and mother. Let women who prefer that occupation, adopt it; but that there should be no option, no other carrière possible for the great majority of women, except in the humbler departments of life, is one of those social injustices which call loudest for remedy. Among the salutary consequences of correcting it, one of the most probable would be, a great diminution of the evil of over-population. It is by devoting one half of the human species to that exclusive function, by making it fill the entire life of one sex, and interweave itself with almost all the objects of the other, that the instinct in question is nursed into the disproportionate preponderance which it has hitherto exercised in human life.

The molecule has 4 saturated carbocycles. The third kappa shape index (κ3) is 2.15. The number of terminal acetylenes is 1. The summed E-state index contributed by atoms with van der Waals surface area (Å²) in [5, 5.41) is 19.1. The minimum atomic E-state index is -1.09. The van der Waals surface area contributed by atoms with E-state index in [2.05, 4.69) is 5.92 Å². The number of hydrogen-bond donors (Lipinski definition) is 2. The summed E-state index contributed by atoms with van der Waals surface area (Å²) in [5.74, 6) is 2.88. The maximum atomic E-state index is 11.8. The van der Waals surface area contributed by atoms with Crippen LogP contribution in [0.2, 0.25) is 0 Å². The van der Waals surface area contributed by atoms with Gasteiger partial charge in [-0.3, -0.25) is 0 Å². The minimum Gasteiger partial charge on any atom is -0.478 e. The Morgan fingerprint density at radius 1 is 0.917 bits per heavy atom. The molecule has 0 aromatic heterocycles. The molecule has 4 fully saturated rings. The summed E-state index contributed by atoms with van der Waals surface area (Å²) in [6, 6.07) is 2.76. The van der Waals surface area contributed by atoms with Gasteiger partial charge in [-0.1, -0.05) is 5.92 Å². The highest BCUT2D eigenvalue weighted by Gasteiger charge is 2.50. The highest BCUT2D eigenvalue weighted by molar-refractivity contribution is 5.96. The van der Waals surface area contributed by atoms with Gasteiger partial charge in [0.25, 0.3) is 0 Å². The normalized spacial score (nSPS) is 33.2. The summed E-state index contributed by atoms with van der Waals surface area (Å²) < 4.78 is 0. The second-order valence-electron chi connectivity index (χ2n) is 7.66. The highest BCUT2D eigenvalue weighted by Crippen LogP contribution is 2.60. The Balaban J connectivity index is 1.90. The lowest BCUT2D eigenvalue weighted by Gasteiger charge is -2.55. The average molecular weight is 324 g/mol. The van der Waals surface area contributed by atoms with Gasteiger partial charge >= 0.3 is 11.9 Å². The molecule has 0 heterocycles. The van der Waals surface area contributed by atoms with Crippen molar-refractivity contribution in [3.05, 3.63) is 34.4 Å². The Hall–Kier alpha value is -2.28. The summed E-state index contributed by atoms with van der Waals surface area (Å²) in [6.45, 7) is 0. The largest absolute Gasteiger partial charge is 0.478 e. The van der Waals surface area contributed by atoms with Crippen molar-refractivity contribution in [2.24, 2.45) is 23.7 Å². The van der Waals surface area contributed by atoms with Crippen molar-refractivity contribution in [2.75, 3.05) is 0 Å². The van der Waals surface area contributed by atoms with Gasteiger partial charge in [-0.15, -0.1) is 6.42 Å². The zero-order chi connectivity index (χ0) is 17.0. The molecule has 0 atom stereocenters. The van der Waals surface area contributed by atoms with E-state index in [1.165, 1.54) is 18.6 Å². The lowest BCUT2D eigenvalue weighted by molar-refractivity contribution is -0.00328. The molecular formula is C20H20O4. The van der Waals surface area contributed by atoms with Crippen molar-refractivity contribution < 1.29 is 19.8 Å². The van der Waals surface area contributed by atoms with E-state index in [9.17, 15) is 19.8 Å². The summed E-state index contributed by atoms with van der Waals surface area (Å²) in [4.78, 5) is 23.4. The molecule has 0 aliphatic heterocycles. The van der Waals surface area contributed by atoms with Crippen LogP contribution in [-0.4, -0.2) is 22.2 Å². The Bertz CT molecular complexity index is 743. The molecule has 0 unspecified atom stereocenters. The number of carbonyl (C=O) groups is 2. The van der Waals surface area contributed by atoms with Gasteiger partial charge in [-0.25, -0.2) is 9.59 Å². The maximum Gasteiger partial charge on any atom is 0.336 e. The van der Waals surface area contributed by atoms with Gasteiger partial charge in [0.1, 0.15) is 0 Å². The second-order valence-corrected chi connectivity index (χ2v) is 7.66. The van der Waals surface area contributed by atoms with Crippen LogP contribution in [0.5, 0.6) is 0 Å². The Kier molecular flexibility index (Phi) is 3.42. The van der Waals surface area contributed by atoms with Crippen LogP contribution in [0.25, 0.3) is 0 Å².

4. The political consequences of the increasing power and importance of the operative classes, and of the growing ascendancy of numbers, which even under the present institutions is rapidly giving to the will of the majority at least a negative voice in the acts of government, are too wide a subject to be discussed in this place. But, confining ourselves to economical considerations, and notwithstanding the effect which improved intelligence in the working classes, together with just laws, may have in altering the distribution of the produce to their advantage, I cannot think it probable that they will be permanently contented with the condition of laboring for wages as their ultimate state. To work at the bidding and for the profit of another, without any interest in the work-the price of their labor being adjusted by hostile competition, one side demanding as much as much and the other paying as little as possible-is not, even when wages are high, a satisfactory state to human beings of educated intelligence, who have ceased to think themselves naturally inferior to those whom they serve. They may be willing to pass through the class of servants in their way to that of employers; but not to re